A few days ago, I came across an interesting and, at the same time, sad picture on a social network. It was a diorama piece of one of the many houses destroyed as a result of the devastating war in Georgia’s now-Russian-occupied Abkhazia region over 30 years ago. The inscription of the picture said “this is a house destroyed by the hand of evil, but one that is still alive and carries great emotions.”
The work came from self-taught artist Tamuna Ianvarashvili, who has been creating miniatures for about a year.
In an interview with agenda.ge Ianvarashvili said she wanted to use the diorama as a form of peaceful protest against Russia’s occupation of Georgian regions and its brutality in invading Ukraine in February.
Ianvarashvili said creating the miniature model of the destroyed house was the “biggest challenge and responsibility” for her. Photo: Tamuna Ianvarashvili.
I was eager to express my protest against the Russian aggression not with words, but with my hands, so I found and created the miniature of the house destroyed during the war in Abkhazia,” she told us.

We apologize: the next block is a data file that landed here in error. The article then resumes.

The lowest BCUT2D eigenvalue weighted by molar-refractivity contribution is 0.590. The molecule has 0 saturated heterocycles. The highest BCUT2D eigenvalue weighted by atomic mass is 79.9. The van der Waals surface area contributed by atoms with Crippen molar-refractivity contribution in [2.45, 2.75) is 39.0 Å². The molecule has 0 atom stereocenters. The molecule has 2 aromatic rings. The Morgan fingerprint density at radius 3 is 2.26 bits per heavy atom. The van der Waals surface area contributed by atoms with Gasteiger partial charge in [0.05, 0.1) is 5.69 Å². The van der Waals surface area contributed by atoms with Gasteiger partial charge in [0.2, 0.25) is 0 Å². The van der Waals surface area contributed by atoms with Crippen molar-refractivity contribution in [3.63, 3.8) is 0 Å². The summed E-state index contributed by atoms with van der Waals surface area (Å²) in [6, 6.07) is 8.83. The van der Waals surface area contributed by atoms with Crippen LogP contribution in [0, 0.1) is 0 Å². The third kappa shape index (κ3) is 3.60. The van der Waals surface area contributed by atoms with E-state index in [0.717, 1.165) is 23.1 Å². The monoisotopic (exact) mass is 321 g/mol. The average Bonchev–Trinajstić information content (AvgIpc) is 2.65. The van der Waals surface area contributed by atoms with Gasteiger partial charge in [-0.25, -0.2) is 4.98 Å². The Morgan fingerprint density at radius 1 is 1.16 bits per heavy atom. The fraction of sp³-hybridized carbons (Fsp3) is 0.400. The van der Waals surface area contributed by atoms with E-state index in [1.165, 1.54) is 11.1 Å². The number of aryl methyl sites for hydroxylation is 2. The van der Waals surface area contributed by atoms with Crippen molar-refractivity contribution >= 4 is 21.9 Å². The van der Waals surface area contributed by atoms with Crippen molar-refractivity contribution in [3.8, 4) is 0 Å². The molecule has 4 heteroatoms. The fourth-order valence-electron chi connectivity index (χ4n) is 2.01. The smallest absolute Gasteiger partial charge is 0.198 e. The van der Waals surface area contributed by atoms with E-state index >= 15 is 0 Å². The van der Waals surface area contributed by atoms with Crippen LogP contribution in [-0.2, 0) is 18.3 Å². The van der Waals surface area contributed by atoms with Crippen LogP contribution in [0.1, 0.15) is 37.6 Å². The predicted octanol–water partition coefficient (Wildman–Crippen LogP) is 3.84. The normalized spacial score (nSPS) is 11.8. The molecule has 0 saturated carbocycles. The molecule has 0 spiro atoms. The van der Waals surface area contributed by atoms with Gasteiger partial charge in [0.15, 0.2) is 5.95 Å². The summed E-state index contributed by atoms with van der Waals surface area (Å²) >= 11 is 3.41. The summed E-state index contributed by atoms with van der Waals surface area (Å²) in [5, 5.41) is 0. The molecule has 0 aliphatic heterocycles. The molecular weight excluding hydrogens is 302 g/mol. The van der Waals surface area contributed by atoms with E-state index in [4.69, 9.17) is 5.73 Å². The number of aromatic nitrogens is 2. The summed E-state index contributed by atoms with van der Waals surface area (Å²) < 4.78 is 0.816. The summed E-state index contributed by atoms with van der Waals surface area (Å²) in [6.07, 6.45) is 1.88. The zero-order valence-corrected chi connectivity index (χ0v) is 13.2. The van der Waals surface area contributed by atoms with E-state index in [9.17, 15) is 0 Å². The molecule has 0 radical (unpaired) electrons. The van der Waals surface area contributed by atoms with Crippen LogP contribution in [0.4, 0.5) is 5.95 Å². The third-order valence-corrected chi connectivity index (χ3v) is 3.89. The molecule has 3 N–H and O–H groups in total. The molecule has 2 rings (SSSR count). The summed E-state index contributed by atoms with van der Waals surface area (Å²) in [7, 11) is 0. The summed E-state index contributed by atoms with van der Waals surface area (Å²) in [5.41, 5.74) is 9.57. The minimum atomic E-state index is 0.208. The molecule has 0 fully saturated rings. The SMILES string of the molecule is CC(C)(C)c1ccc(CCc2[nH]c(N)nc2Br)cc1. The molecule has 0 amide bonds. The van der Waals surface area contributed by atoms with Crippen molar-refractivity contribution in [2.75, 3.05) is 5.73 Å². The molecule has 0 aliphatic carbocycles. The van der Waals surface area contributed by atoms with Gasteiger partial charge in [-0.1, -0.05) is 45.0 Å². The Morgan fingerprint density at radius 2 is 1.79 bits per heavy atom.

The artist said for her the diorama was “unique” by being shown in a destroyed state, but simultaneously alive with an interesting story, and “waiting for its owner”.
To create miniature artworks, the self-taught artist uses both natural and artificial materials, including moss, flowers, ground, hemp rope, foam, and many more. Photo: Tamuna Ianvarashvili/Facebook.
Ianvarashvili said she thought with the loss of the house, its original owner had lost the most precious thing they possessed in the region they had to flee following the conflict in the 1990s. She told us she was looking forward to finding the owner and present them with the piece of their former house.
The war in Georgia’s northwestern region of Abkhazia between 1992-1993 took the lives of between 13,000-20,000 ethnic Georgians and approximately 3,000 Abkhaz, with over 250,000 Georgians becoming internally displaced, and about 2,000 still missing.